From the city of champions, Eternal Sleep reigns with an iron fist that attacks full-frontally without a shred of mercy. Their debut release, Dead Like Me is a rampaging powerhouse that smashes its way to the hearts and ears of mosh pits everywhere. While keeping the integrity of the sound, Eternal Sleep also changes the variables to include articles of the noise genre, sampling, and breakdowns that adds an additional layer of re-playability to an already outstanding record.
Eternal Sleep consists of Joseph Sanderson on the vocal aspect, delivering on the guitar is Travis Bennington, on bass is Ben Duty, and behind them is Colin Bennington on the percussion. Together, Eternal Sleep is a quad-headed monster of aggression that perpetually continues on a forward march. From the start of Dead Like Me, Eternal Sleep instantly launches into a flurry of furious intentions as “Small Talk” asks a simple question before sprinting into the music. As soon as “You ready?” leaves the lips, Eternal Sleep wastes no time in bringing in the rush of grinding strings, pounding percussion, and screams that make Dead Like Me, a punishing record from start to finish.
Incredibly angry, incredibly forceful, but also incredibly exciting; Eternal Sleep makes quick, but ultimately substantial use of the eleven-minute run time. From the sudden transition to the following track “Speak : Not Speak,” Dead Like Me also makes a use of transitioning the sound from a blitzing assault, to more of a slowed, but still deadly following. “Speak : Not Speak” uses a large focus on the vocals coming from Sanderson and continues to make another focal point on the chorus where Eternal Sleep shouts in unison “Fuck You… I never loved you.” As if a band could project a middle finger through music, Eternal Sleep switches into a bone-crunching breakdown that finally brings silence to the otherwise overtly style of play.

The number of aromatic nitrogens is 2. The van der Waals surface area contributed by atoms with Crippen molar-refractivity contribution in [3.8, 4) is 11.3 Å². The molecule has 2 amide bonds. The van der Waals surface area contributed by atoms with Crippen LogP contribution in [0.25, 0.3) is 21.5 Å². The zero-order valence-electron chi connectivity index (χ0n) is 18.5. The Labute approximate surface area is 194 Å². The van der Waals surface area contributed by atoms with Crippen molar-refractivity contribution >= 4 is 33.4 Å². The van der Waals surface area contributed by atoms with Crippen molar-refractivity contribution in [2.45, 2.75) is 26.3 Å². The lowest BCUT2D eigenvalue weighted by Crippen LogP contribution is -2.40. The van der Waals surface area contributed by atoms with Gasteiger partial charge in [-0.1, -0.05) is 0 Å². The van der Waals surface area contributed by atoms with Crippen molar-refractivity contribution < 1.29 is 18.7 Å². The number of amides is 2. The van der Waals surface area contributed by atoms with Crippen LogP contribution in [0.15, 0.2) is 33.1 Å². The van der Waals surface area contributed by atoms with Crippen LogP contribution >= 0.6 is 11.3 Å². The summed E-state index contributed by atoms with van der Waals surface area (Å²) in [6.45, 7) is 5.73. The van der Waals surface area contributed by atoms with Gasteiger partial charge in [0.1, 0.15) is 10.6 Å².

As the self-titled track “Dead Like Me” starts, it is met with feedback on Travis Bennington’s guitar and a sample of the (1980) movie Altered States, in which character Eddie Jessup begins, “I was in that ultimate moment of terror that is the beginning of life. It is nothing. Simple, hideous nothing. The final truth of all things is that there is no final truth…” Eternal Sleep also samples the (1985) film Brazil in which the character Mrs. Lowery explains, “Of course you want something. You must have hopes, wishes, dreams…” to which Sam Lowry replies, “No, nothing. Not even dreams!” This is the catalyst that brings in the final leg of Dead Like Me.
Ending with an atom bomb of proportions, Eternal Sleep screams, “Rest In Peace” and delivers on all fronts; a punching grind that uses different vocal layers, changes in the percussive play style, and a consistent hammering of the strings. As Dead Like Me comes to an unfortunate close, Eternal Sleep reminds not only Pittsburgh, but the world of hardcore why they are an unstoppable force of nature. The final breakdown of agony that delivers the inevitable silence is more brutal and more crushing than anyone could prepare for.